Snapshot replication can store data in unencrypted intermediate files like BCP files. The initial data distribution for transactional and merge replication can too. During such replication, you can enable encryption to protect the communication channel.

For more information, see Configure SQL Server Database Engine for encrypting connections.

TDE and availability groups

You can add an encrypted database to an Always On availability group.

To encrypt databases that are part of an availability group, create the master key and certificates, or asymmetric key (EKM) on all secondary replicas before creating the database encryption key on the primary replica.

If a certificate is used to protect the DEK, back up the certificate created on the primary replica, and then create the certificate from a file on all secondary replicas before creating the DEK on the primary replica.


FILESTREAM data isn't encrypted, even when you enable TDE.

TDE and backups

Certificates are commonly used in Transparent Data Encryption to protect the DEK. The certificate must be created in the master database. Backup files of databases that have TDE enabled, are also encrypted by using the DEK. As a result, when you restore from these backups, the certificate protecting the DEK must be available. This means that in addition to backing up the database, you must maintain backups of the server certificates to prevent data loss. Data loss occurs if the certificate is no longer available.

Remove TDE

Remove encryption from the database by using the ALTER DATABASE statement.


To view the state of the database, use the sys.dm_database_encryption_keys dynamic management view.

Wait for decryption to finish before removing the DEK by using DROP DATABASE ENCRYPTION KEY.


Back up the master key and certificate that are used for TDE to a safe location. The master key and certificate are required to restore backups that were taken when the database was encrypted with TDE. After you remove the DEK, take a log backup followed by a fresh full backup of the decrypted database.

TDE and the buffer pool extension

When you encrypt a database using TDE, files related to buffer pool extension (BPE) aren't encrypted. For those files, use encryption tools like BitLocker or EFS at the file-system level.

TDE and In-Memory OLTP

You can enable TDE on a database that has In-Memory OLTP objects. In SQL Server 2016 (13.x) and Azure SQL Database, In-Memory OLTP log records and data are encrypted if you enable TDE. In SQL Server 2014 (12.x), In-Memory OLTP log records are encrypted if you enable TDE, but files in the MEMORY_OPTIMIZED_DATA filegroup are unencrypted.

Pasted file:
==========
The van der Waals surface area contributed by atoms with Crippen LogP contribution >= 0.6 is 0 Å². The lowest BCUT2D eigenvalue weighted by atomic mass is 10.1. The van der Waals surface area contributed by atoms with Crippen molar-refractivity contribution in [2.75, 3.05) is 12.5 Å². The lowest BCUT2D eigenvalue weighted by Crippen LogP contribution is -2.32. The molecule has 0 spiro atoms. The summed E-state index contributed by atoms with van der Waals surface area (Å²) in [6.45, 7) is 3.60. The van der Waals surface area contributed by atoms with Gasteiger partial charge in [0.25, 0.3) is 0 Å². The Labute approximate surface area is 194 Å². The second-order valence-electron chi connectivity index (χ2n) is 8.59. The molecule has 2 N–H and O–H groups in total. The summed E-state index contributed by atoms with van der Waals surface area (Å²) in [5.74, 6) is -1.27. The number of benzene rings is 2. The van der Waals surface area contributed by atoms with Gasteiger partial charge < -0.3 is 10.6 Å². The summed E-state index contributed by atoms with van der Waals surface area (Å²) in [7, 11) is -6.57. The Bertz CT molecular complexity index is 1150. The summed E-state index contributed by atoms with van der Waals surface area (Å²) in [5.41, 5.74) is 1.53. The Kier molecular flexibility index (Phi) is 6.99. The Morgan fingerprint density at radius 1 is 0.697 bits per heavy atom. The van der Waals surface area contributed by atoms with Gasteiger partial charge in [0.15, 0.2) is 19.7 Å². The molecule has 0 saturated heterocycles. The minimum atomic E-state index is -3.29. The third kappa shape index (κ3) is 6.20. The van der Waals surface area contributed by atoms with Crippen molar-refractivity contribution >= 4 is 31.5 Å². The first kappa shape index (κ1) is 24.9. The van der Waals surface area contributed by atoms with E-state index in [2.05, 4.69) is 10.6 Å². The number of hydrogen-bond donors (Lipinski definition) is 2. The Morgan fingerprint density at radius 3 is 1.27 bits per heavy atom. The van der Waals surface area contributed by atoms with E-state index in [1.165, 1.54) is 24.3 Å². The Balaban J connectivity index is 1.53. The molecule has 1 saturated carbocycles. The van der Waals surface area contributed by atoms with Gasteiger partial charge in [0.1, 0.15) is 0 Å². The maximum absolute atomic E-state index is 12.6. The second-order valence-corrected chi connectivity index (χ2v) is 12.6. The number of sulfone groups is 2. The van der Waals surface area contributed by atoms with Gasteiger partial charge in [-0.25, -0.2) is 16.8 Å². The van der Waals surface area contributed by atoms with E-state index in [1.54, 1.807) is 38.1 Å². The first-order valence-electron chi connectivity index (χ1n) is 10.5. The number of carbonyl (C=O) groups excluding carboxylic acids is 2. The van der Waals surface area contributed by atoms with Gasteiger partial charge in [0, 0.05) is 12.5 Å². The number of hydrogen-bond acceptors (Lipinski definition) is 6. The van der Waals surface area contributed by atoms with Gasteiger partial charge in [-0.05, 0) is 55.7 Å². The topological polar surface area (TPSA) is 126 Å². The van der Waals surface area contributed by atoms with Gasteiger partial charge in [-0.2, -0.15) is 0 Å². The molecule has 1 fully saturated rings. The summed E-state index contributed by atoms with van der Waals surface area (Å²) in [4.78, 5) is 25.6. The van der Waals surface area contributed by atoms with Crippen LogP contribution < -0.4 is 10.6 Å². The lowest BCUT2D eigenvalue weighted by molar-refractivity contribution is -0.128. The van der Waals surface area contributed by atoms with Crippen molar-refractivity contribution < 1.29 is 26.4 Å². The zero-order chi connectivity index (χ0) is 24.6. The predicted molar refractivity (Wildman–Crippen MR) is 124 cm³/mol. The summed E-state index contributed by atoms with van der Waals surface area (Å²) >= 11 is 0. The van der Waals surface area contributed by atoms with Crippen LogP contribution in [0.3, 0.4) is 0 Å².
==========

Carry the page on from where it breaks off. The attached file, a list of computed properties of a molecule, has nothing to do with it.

Guidelines on managing certificates used in TDE

You must back up the certificate and database master key when the database is enabled for TDE and is used in log shipping or database mirroring. Certificates stored in a contained system database should also be backed up.

The certificate used to protect the DEK should never be dropped from the master database. Doing so causes the encrypted database to become inaccessible.

A message like the following one (error 33091) is raised after executing CREATE DATABASE ENCRYPTION KEY if the certificate used in the command hasn't been backed up already.


The certificate used for encrypting the database encryption key has not been backed up. You should immediately back up the certificate and the private key associated with the certificate. If the certificate ever becomes unavailable or if you must restore or attach the database on another server, you must have backups of both the certificate and the private key or you will not be able to open the database.

The following query can be used to identify the certificates used in TDE that haven't been backed up from the time it was created.

SELECT pvt_key_last_backup_date,
    Db_name(dek.database_id) AS encrypteddatabase, AS Certificate_Name
FROM sys.certificates c
INNER JOIN sys.dm_database_encryption_keys dek
    ON c.thumbprint = dek.encryptor_thumbprint;

If the column pvt_key_last_backup_date is NULL, the database corresponding to that row has been enabled for TDE, but the certificate used to protect its DEK hasn't been backed up. For more information on backing up a certificate, see BACKUP CERTIFICATE.